Let me start out with a review of the terminology - in part because here in Alberta, people have long since comingled the ideas of debt and deficit.
Debt: is the money that the government owes to various lenders from whom it has borrowed to finance various aspects of its operations. Sometimes, debt is a necessary thing - usually to finance assets which have a fairly long life (e.g. buildings, roads and other infrastructure) - paying that down over the first phase of the asset's life (before maintenance becomes an issue), is just fine - little different actually than the mortgage most of us carry on our homes for some period of time.
Deficit: is a different proposition. Deficits are what happens when the government borrows to finance its day to day operations. Probably the best way to look at a deficit is to consider it as similar to credit card spending. If you can pay the card off every month, you don't have much of a problem. Start carrying a balance, and suddenly you are compounding that balance into your overall Debt picture.
That doesn't mean that the credit card debt is necessarily bad. For example, your furnace in the house dies during a cold snap in the winter. It costs you a few thousand to replace it which you slap on the Credit Card to cover the cost now, and perhaps you flip the credit card balance to your Line of Credit at the bank at the end of the month, knowing that you just don't have that extra $4000 lying around to pay off the furnace.
Did you incur a deficit for that month? Yes. Did it compound your debt? Yes. However, it was also a necessary purchase to keep your home livable, right? That isn't such a bad thing. If, however, you are incurring a credit card balance every month because you are overspending on dinners out and going to movies, you have a more serious problem - because the costs will continue to occur unless you take specific steps to change your patterns.
Government has a somewhat trickier balance to maintain than most of us with a mortgage and a few credit cards. Government spending exists on multiple levels, and cannot simply be blindly cut without understanding what is being cut. For example, cutting EI spending dramatically during a downturn is actually a very destructive thing to do, especially during a time period when demand on that program will very likely escalate.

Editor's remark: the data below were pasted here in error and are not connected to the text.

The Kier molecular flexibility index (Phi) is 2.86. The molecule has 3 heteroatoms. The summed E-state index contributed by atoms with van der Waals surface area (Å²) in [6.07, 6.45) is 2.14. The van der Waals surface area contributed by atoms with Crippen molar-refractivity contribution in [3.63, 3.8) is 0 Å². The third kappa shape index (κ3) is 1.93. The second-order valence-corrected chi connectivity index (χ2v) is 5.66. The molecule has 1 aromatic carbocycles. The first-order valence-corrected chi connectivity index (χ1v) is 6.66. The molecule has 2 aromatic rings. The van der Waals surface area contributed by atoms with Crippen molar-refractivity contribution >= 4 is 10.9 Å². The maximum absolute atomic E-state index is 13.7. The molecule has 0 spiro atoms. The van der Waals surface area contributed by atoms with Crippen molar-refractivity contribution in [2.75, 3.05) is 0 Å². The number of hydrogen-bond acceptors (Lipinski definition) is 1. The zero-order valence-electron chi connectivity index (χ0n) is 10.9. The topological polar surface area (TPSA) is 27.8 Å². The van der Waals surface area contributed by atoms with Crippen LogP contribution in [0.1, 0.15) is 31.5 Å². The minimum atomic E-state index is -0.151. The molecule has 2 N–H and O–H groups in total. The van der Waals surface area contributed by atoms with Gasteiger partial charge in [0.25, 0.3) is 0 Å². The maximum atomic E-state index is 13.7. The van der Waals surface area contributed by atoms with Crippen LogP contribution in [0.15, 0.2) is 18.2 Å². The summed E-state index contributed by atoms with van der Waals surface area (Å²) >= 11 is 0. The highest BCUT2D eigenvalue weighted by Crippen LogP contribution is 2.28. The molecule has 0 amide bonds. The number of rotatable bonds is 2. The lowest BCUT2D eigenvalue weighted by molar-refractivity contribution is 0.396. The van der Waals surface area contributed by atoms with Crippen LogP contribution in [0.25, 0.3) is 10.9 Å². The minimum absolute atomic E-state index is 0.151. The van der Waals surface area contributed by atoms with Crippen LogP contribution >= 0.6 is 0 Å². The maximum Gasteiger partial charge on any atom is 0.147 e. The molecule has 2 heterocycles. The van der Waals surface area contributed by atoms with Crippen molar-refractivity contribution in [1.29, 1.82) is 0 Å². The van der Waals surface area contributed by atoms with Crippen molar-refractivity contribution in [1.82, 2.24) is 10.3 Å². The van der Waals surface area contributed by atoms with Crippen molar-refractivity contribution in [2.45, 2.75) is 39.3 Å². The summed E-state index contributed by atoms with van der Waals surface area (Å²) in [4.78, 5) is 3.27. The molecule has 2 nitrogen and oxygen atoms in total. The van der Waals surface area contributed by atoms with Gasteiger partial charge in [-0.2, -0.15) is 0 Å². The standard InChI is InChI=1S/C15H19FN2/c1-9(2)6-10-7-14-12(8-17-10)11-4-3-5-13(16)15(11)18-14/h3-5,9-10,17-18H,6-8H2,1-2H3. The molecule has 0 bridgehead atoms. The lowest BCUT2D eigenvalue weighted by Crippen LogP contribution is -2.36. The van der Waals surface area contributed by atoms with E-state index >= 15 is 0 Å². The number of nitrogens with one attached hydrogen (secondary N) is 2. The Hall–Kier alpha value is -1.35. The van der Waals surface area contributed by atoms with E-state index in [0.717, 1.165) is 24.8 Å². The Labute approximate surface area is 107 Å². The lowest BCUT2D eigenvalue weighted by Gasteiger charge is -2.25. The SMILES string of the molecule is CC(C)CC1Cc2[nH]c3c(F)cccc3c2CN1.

The challenge that the government faces in these times is deciding where cuts can be made with a minimal negative impact upon the citizenry of the country - you know - the same people that pay the taxes that fund government in the first place. So, how deeply do you cut before real damage is being done to the country? What is important to maintain, and what is simply an unnecessary burden on the country?
The balance is not trivial, although I suspect that the way the HarperCon$ are going, any cuts made will be excessively damaging not just to Canada, but to Canadians as individuals.
The finance minister will keep his post in the upcoming cabinet shuffle, insiders say, and they insist he remains hawkish on balanced budgets even if others are starting to resign themselves to red ink.
They say Flaherty has three ways to stay in the black.
The Tories can cut program spending. They can scale back future commitments - reducing the scope of the tax-free savings accounts created in the last federal budget, for instance. And they can freeze public service hiring.
There's an obvious area we could cut back our spending - Afghanistan. However, I doubt very much that Harper will do that. The typical neoCon line is all about making authority structures bigger, and more aggressive - whether that is the military, police or prisons.
Unfortunately for everyday Canadians that means that the Con$ will be going after the programs that benefit them on a day to day basis - health care, EI, and others that the Con$ typically argue are all about 'poor judgment' and 'individual irresponsibilty'.
A certain amount of deficit spending to keep important government functions and programs running is reasonable over the short term - especially when the world's economy is so volatile, and government revenues are therefore similarly unpredictable.
Using deficit spending as a club is neither productive, nor useful - unfortunately, I suspect that is exactly what we'll see in the House of Commons when it next convenes:
"(Harper) will be able to have a deficit and take no criticism for it. Who's going to criticize him for going into deficit when you get their buy-in first?"
A Conservative MP made it clear what political tack the government would take if forced back into the red. When asked whether he expected a deficit the MP smiled and replied: "Only if the opposition agrees."